Biggest Surprise. Brad Peacock
Straight out, if Collin McHugh had been able to start the season, Peacock would have been the odd man out and that might have included being DFA’d or traded. But he started the season with the big club and helped them in every way imaginable from the ‘pen and the rotation. Coming into the season in portions of 5 seasons he had pitched in 60 games with 46 starts. He had a 11-17 record that matched his 4.58 ERA, 1.43 WHIP and 7.89 K/9IPs. But in 2017 with health, opportunity and a new slider thanks to Jordan Jankowski he was brilliant. His 13-2 record, 3.00 ERA, 1.189 WHIP and a huge 11 K/9IPs all sang out what a great asset he was for the Astros.
Heart of the Team. Tie: George Springer and Brian McCann
On many teams, Springer’s terrific year (.283/.367/.889 with 112 R/34 HR/85 RBIs) would have been the MVP for the team. But George could give a darn. He goes out there and plays his butt off in the field and at bat and then leads the cheerleading for all his best buds on the team (which is the whole team). He is infectious and now that I am used to him leading off, I am never going to complain about him being there.
It says a ton about McCann’s importance that he was put out there behind the plate throughout the playoffs. Sure, he is slower than your grandma on the bases, but it says here that he was the most important veteran leader brought in during the off-season.
Biggest Shot in the Arm. Justin Verlander
If you want to point at the moment the Astros believed they could go all the way, it was waking up September 1 with a brand new ace under the Labor Day tree…. Verlander did the absolute maximum you could ask of a pitcher down the stretch, winning all 5 of his starts with a 1.06 ERA, 0.647 WHIP and bringing a bulldog attitude to the team. His demeanor when being squeezed on the strike zone was impressive. His answer to a bad call was an even better pitch at 97 mph. He gave the fans a big shot in the arm too.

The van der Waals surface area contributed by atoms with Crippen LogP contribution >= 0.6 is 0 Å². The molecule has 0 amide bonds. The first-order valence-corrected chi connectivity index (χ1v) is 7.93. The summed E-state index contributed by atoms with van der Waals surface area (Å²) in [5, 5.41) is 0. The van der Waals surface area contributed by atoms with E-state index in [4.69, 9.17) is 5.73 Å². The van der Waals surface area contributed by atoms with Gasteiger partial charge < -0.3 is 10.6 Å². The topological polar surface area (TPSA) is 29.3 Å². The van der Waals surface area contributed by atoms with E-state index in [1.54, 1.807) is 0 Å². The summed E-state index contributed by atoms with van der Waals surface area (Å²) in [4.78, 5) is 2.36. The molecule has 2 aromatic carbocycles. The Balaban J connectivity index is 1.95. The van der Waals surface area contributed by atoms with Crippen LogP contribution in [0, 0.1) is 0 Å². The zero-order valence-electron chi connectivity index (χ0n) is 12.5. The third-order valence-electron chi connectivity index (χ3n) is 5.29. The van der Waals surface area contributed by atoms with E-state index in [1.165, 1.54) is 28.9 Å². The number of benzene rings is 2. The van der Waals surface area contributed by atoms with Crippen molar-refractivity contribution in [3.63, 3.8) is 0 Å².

Runner-up. Alex Bregman
At one point in the season, Bregman was being mentioned as a trade chip and as someone who could neither hit or field well enough to hold 3B long term. He then shrugged and turned it on in the second half of the season. After the All-Star Break he was impressive with a .315/.367/.903 slash, 48 runs scored, 11 HRs, 44 RBIs and 9 SBs. Plus, by the time the post season came around he looked like the best fielder on the Astros’ infield.
Rookie of the Year. Yuli Gurriel
By MLB rules, a rookie can not have exceeded 130 at bats and 33 year old Yul Gurriel had exactly 130 ABs in 2016. He never had a shot at the AL ROY award with one Aaron Judge tearing up the world in NYC. But he was easiest the top rookie here in Houston as he brought stability to 1B with a .299BA/.332 OBP/.817 OPS, 43 doubles, 18 HRs and 75 RBIs.
Unexpected Stat Leader. J.D. Davis
And the team leader with 16.2 K/9 IP was…. 3B Davis who struck out 3 and gave up 0 runs in 1.2 IPs this season.
Mr. Maligned. Mike Fiers
No, I’m not asking anyone to bring Mike back for 2018, but I did want to point out that the righty who put up a bad 5.22 ERA in his 28 starts this season was not all bad. He led the team with those 28 starts and with 153.1 IPs during the season. More important, when the team needed him most, when they were struggling with injuries to all the other starting pitchers, his numbers in June and July were 5-3 with a 2.59 ERA in 10 starts. When everyone else returned he crashed, but by then it could be absorbed by the rest of the rotation.
Now it is your turn. Any awards for the season? Any disagreements with the awards above? Let it rip.